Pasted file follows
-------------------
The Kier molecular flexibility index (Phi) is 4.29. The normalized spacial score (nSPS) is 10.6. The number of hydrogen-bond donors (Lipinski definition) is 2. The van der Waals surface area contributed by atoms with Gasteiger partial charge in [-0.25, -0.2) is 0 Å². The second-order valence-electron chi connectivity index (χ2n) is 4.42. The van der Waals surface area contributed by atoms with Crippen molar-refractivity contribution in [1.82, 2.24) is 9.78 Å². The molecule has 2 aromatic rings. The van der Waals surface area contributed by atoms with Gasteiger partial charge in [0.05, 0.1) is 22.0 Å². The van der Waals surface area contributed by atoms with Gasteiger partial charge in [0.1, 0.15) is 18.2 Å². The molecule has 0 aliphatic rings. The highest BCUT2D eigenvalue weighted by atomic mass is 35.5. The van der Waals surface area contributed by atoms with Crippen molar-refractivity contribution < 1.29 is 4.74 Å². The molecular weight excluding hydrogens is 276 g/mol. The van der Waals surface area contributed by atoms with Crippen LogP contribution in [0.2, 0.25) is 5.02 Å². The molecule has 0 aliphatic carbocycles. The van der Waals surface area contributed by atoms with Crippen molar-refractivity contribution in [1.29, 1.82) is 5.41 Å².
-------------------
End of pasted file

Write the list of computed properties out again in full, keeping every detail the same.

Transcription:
The Kier molecular flexibility index (Phi) is 4.29. The normalized spacial score (nSPS) is 10.6. The number of hydrogen-bond donors (Lipinski definition) is 2. The van der Waals surface area contributed by atoms with Gasteiger partial charge in [-0.25, -0.2) is 0 Å². The second-order valence-electron chi connectivity index (χ2n) is 4.42. The van der Waals surface area contributed by atoms with Crippen molar-refractivity contribution in [1.82, 2.24) is 9.78 Å². The molecule has 2 aromatic rings. The van der Waals surface area contributed by atoms with Gasteiger partial charge in [0.05, 0.1) is 22.0 Å². The van der Waals surface area contributed by atoms with Gasteiger partial charge in [0.1, 0.15) is 18.2 Å². The molecule has 0 aliphatic rings. The highest BCUT2D eigenvalue weighted by atomic mass is 35.5. The van der Waals surface area contributed by atoms with Crippen molar-refractivity contribution < 1.29 is 4.74 Å². The molecular weight excluding hydrogens is 276 g/mol. The van der Waals surface area contributed by atoms with Crippen LogP contribution in [0.2, 0.25) is 5.02 Å². The molecule has 0 aliphatic carbocycles. The van der Waals surface area contributed by atoms with Crippen molar-refractivity contribution in [1.29, 1.82) is 5.41 Å².